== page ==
Thursday, August 27, 2009


In the online gaming community, a lot has been written about the latest, fourth, edition of the Dungeons & Dragons game. Inevitably change brings with it debate, and the debate about 4E, especially in the early days of the new edition, has often been quite heated.

I had been on a bit of a hiatus from D&D in the latter days of 3E (3.5, I suppose I should say). Whether you love it or hate it (and for the record, I love it) a new system like 4E represents an opportunity to reimagine all our favorite stories and characters, and soon after the D&D Character Builder was released I hit on the idea of seeing how I could represent the Heroes of Lance and the Heroes of Legend -- the characters from the Dragonlance adventures -- under the new rules.

In 1988, as a kid in Grade 6 (or "the sixth grade", or "Year Six", depending on which English-speaking country you live in), the Dragonlance Chronicles novels became my introduction to D&D. I read them, loved them, and when I got to the end of Dragons of Autumn Twilight I saw an advertisment for D&D. My reaction was more or less, "Holy shit, there's a game?!"

My friends and I became avid gamers, adventuring in the world of Krynn. As the early 90s went on, we moved on to the Forgotten Realms and other worlds, and Dragonlance, with its seemingly endless novels of dubious quality and bizarre continuity (or lack thereof) became almost an embarrassment, a setting "we used to play". (Many years later, in 2008, I reread the Chronicles and found that the writing doesn't hold up well to the eyes of an adult. Nonetheless, that sense of fun was still there, and the old familiar characters were still enjoyable.)

In spite of all this, some of the fondest gaming memories I have are of running my players through the original Dragonlance modules, DL1 to DL14 (published from 1984 to 1988). I suppose today we'd call that kind of thing an "adventure path". The first of those modules, Dragons of Despair, is in my opinion a very well-done adventure (rated 25th in the "30 Greatest Adventures of All Time" as published by Paizo in Dungeon #116), and those that followed may have been of varying quality, but they had a lot of unique features and bright ideas as well.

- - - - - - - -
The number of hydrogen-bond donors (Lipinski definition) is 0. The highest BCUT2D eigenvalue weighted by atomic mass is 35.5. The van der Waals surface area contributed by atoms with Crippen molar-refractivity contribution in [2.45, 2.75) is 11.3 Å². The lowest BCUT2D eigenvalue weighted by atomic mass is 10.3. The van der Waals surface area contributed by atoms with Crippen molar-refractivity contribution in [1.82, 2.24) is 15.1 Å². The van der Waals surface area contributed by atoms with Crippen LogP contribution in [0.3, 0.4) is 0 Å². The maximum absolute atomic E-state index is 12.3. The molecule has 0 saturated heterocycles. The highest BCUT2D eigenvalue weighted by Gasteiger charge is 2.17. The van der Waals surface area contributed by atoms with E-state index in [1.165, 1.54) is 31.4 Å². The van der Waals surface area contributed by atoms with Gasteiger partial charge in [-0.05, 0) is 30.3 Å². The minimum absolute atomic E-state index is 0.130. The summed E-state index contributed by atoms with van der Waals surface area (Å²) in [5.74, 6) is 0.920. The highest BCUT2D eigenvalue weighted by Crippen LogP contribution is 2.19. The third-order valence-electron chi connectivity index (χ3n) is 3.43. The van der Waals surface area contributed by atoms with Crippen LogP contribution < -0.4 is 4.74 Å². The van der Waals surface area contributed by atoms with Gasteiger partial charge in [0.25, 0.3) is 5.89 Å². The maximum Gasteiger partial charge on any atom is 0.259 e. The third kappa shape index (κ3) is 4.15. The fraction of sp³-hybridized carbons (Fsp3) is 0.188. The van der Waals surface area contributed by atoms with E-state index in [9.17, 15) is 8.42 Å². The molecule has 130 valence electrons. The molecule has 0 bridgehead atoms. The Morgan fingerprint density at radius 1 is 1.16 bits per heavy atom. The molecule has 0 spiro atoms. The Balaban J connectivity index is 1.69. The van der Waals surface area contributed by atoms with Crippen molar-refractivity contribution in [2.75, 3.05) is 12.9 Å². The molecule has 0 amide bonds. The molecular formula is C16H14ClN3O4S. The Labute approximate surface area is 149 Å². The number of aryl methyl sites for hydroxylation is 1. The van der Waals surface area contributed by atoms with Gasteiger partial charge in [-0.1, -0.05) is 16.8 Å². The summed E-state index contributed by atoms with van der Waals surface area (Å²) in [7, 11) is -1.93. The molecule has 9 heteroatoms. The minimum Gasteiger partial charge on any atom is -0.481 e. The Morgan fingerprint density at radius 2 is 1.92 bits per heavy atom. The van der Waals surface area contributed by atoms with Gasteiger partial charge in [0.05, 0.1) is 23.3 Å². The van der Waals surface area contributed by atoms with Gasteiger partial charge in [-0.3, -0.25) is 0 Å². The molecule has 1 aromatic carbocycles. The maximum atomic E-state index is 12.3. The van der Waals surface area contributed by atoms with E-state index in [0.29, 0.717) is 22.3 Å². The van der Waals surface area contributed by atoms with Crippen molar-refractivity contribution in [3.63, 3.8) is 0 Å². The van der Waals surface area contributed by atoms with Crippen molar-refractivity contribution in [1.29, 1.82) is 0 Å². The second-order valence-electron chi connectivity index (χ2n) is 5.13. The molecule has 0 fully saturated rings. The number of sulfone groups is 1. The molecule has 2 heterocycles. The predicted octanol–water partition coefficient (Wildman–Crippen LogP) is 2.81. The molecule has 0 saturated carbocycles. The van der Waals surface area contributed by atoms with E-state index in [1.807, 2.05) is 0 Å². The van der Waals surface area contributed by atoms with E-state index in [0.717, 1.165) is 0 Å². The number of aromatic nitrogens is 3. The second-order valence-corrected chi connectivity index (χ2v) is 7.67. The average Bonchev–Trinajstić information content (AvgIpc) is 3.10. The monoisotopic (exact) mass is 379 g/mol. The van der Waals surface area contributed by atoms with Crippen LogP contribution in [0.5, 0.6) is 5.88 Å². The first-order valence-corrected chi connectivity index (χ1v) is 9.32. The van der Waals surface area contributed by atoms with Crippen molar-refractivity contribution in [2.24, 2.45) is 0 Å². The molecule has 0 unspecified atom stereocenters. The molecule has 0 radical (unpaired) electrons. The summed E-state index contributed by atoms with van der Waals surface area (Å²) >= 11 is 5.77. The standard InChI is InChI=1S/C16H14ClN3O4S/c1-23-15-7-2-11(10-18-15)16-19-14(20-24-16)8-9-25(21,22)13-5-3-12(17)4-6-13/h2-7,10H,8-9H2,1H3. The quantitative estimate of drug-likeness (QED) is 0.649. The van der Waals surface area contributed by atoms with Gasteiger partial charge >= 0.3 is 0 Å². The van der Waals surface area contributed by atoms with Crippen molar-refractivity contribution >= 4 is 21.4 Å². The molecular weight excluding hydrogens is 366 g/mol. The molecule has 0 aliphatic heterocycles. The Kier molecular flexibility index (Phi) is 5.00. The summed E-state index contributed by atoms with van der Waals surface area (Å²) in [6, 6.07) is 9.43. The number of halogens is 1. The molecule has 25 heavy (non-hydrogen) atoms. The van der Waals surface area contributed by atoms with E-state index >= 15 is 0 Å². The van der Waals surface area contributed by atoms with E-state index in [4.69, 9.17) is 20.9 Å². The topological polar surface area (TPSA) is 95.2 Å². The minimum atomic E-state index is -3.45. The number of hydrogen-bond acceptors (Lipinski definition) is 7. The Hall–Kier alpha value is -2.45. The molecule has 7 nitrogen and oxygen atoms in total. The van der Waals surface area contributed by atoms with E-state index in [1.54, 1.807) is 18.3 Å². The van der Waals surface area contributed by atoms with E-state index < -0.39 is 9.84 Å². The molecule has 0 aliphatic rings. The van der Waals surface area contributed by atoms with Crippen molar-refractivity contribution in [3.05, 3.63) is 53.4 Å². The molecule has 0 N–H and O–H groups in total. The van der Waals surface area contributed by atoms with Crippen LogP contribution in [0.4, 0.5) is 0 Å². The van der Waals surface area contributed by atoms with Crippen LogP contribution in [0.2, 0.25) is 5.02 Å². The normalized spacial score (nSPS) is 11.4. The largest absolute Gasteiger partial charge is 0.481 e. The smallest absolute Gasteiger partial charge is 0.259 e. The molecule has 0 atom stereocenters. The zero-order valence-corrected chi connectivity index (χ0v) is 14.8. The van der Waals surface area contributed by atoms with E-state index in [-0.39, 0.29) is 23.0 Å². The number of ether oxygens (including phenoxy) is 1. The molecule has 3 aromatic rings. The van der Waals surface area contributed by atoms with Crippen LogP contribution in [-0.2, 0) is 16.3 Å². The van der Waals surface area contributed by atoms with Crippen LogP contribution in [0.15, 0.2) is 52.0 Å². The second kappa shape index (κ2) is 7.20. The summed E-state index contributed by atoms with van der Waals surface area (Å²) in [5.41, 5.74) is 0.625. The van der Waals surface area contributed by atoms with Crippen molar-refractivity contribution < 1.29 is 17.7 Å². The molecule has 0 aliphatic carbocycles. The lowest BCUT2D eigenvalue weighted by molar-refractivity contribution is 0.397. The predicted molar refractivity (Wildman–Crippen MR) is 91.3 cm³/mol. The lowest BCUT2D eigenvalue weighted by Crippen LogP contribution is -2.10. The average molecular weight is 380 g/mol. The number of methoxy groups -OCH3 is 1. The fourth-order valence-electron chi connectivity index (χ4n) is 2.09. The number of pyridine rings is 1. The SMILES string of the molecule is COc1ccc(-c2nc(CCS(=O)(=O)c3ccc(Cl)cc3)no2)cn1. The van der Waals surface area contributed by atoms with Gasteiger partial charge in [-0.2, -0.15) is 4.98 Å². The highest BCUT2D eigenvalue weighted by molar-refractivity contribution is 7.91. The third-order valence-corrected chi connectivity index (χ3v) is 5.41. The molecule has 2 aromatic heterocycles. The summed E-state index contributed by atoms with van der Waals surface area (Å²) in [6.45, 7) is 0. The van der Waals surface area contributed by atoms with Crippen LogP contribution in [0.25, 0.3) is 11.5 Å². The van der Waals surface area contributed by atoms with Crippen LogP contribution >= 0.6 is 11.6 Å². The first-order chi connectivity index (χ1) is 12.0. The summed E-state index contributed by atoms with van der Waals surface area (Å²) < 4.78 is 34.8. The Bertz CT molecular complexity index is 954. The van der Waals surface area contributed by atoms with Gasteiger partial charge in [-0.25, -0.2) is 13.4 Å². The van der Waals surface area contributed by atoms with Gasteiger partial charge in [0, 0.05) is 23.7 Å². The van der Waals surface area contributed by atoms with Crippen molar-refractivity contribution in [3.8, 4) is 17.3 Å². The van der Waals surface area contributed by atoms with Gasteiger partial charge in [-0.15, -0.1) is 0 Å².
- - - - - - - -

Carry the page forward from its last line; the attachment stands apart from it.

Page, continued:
Getting back to the D&D Character Builder, I think one of the great things about those Dragonlance modules (and novels) were their beloved heroes. Tinkering with the Character Builder, I started building various versions of the heroes, selecting feats and powers that I thought fit with their personalities. Eventually, I started thinking about how these characters would fit together as a group of player characters if one were to run an adventure for them. That in turn led to me thinking about what it would be like to update the Dragonlance modules to 4th Edition.

And so here we are. I've embarked on a project to update the classic DL modules to 4E. I've been thinking a lot about what such a conversion requires and in reviewing the classic modules I see that there are going to be a lot of hurdles on the way. I've also taken a good look at the 3rd Edition conversion of the modules published by Margaret Weis Productions to see how they handled some of the issues I perceived with the modules.

I decided to start this blog to write some notes and thoughts about the process, and hopefully gain some feedback from anyone who might be interested. I've been hard at work on DL1, "Dragons of Despair", and soon I'll have a first draft to share for critique.

I hope you'll find my notes interesting and I hope that readers will share their insight. Although I've been a DM for many years, I'm definitely learning a lot about the fine art of both module writing and module converting, and learning (I think) a lot about some of the theory behind the 4th Edition ruleset as well. It's an ongoing process.

I'll leave you with a rundown of the builds for the heroes of the Dragonlance saga as I eventually setted on them. I'll discuss my reasoning behind some of these choices in a future entry. Here they are:
  • Tanis Half-elven, half-elf hybrid warlord | ranger (resourceful presence)
  • Sturm Brightblade, human fighter (great weapon fighter/two-handed weapon talent)
  • Caramon Majere, human fighter (guardian fighter/one-handed weapon talent)
  • Raistlin Majere, human wizard (war wizard/tome of readiness implement mastery)
  • Flint Fireforge, dwarf fighter (battlerager fighter)
  • Tasslehoff Burrfoot, halfling rogue (trickster rogue/artful dodger)
  • Goldmoon, human cleric (devoted cleric)
  • Riverwind, human ranger (archer ranger)
  • Tika Waylan, human hybrid fighter | rogue (ruthless ruffian)
  • Gilthanas, elf swordmage (ensaring swordmage)
  • Laurana, elf warlord (inspiring warlord)
  • Elistan, human invoker (preserving invoker)
  • Derek Crownguard, human paladin (avenging paladin)
  • Aaron Tallbow, human ranger (beastmaster ranger)
  • Serinda, elf bard (valorous bard)
  • Kronn Thistleknot, halfling fighter (tempest fighter)


  1. I for one was a little dissapointed that Dragonlance wan;t selected as the setting to be released in 2010. I too have nice memories of the novels.
    The character builder includes a version of Raistlin Majere in it, btw.

  2. Thanks for stopping by, NewbieDM (really like your blog, by the way). I haven't really started this blog in earnest yet (still playtesting my conversion of DL1) but I do have some (I hope) interesting things to talk about coming up.

  3. I found many of your character class choices interesting and whilst they were not what I originally thought of for the characters I find your reasoning very sound.

    So in my head Tanis is now a hybrid Warlord / Rannow ger 8-).